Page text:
The gold-medal match was about as tight as it can get. Greece’s Anna Korakaki built a 6-0 lead over Germany’s Monika Karsch. Karsch came all the way back to force a decisive series.

    “Goodness me,” the announcer said. “Can [Korakaki] keep calm and pull it back?”

    She did, hitting four of her next five targets to overcome the German and win the gold.

    “She’s done it! Gave everyone a fright,” the announcer said.


    Gold: Anna Korakaki, Greece

    Silver: Monika Karsch, Germany

    Bronze: Heidi Diethelm Gerber, Switzerland

Women's Sychronized 10-Meter Platform

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    Buda Mendes/Getty Images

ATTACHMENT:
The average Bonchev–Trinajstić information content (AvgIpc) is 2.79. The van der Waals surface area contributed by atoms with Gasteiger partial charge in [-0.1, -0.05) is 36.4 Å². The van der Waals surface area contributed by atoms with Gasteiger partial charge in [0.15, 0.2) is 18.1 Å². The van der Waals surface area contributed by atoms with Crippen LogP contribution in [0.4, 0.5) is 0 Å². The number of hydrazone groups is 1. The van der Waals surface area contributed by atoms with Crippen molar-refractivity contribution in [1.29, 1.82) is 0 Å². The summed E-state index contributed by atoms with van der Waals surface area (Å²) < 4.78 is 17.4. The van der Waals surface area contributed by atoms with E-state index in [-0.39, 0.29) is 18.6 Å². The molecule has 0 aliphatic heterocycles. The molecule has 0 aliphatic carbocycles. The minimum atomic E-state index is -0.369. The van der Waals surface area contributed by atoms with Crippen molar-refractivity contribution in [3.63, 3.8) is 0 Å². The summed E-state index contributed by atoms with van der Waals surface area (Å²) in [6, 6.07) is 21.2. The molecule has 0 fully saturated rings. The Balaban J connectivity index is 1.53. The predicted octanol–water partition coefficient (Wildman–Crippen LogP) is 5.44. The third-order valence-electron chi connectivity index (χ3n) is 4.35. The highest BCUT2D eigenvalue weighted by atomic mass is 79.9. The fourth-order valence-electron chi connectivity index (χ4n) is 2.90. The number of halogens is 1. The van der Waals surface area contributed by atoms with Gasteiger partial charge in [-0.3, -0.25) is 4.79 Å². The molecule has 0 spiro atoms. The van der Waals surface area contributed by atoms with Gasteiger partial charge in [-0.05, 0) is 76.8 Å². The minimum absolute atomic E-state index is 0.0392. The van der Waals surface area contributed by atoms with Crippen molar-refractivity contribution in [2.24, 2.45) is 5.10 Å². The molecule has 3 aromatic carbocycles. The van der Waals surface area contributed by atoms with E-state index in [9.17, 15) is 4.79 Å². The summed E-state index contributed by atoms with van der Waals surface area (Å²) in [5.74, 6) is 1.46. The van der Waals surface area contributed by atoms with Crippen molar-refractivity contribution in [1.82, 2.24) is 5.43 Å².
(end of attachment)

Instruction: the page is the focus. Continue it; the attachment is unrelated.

It comes as no surprise that China’s Chen Ruolin and Liu Huixia took the gold medal, and their highest-scoring dives came in the final round. Chen became a five-time gold medalist with the win. A score of 354.00 in the 10-meter synchronized platform sealed it.

    Malaysia’s Pandelela Rinong and Cheong Jun Hoong sneaked in for the silver medal with a score of 344.34. The Canadian duo of Meaghan Benfeito and Roseline Filion, expected to medal, earned the bronze with a score of 336.18.


    Gold: China

    Silver: Malaysia

    Bronze: Canada

Women's Weightlifting 63 kg

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    Scott Halleran/Getty Images


    It wasn’t a surprise that China’s Deng Wei won the women’s 63-kg weightlifting gold medal, but it was a surprise to see her break the world record with a total lift of 262 kilograms.

    Wei obliterated her nearest rival, North Korea’s Choe Hyo Sim, by 14 kilograms. Sim lifted 248 kilos, five kilos above Kazakhstan’s Karina Goricheva (243 kilograms).